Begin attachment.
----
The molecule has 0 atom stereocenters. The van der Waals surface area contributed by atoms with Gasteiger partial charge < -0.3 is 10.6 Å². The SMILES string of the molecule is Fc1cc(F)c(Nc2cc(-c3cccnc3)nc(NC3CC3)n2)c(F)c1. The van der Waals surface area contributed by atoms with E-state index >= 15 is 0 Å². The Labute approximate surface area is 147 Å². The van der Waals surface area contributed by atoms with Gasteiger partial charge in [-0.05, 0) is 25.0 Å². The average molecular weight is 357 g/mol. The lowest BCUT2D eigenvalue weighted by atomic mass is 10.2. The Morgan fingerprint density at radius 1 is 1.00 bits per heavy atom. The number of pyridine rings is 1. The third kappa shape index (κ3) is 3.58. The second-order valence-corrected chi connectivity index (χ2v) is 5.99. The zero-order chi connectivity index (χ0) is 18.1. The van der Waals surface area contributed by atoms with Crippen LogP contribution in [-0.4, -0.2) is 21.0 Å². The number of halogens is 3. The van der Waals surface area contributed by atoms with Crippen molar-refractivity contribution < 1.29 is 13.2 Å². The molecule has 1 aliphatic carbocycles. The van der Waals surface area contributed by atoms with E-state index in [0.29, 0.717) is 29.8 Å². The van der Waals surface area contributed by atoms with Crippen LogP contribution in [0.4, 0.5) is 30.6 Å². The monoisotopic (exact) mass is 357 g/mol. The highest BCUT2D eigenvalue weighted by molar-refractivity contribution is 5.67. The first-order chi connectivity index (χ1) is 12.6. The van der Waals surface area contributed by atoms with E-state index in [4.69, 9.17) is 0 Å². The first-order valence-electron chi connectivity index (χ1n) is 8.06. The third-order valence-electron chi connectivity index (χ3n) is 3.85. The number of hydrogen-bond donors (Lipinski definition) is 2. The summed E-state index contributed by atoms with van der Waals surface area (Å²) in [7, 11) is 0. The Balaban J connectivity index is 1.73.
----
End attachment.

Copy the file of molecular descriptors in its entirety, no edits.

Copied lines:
The molecule has 0 atom stereocenters. The van der Waals surface area contributed by atoms with Gasteiger partial charge < -0.3 is 10.6 Å². The SMILES string of the molecule is Fc1cc(F)c(Nc2cc(-c3cccnc3)nc(NC3CC3)n2)c(F)c1. The van der Waals surface area contributed by atoms with E-state index >= 15 is 0 Å². The Labute approximate surface area is 147 Å². The van der Waals surface area contributed by atoms with Gasteiger partial charge in [-0.05, 0) is 25.0 Å². The average molecular weight is 357 g/mol. The lowest BCUT2D eigenvalue weighted by atomic mass is 10.2. The Morgan fingerprint density at radius 1 is 1.00 bits per heavy atom. The number of pyridine rings is 1. The third kappa shape index (κ3) is 3.58. The second-order valence-corrected chi connectivity index (χ2v) is 5.99. The zero-order chi connectivity index (χ0) is 18.1. The van der Waals surface area contributed by atoms with Crippen LogP contribution in [-0.4, -0.2) is 21.0 Å². The number of halogens is 3. The van der Waals surface area contributed by atoms with Crippen molar-refractivity contribution < 1.29 is 13.2 Å². The molecule has 1 aliphatic carbocycles. The van der Waals surface area contributed by atoms with E-state index in [0.29, 0.717) is 29.8 Å². The van der Waals surface area contributed by atoms with Crippen LogP contribution in [0.4, 0.5) is 30.6 Å². The monoisotopic (exact) mass is 357 g/mol. The highest BCUT2D eigenvalue weighted by molar-refractivity contribution is 5.67. The first-order chi connectivity index (χ1) is 12.6. The van der Waals surface area contributed by atoms with E-state index in [4.69, 9.17) is 0 Å². The first-order valence-electron chi connectivity index (χ1n) is 8.06. The third-order valence-electron chi connectivity index (χ3n) is 3.85. The number of hydrogen-bond donors (Lipinski definition) is 2. The summed E-state index contributed by atoms with van der Waals surface area (Å²) in [7, 11) is 0. The Balaban J connectivity index is 1.73.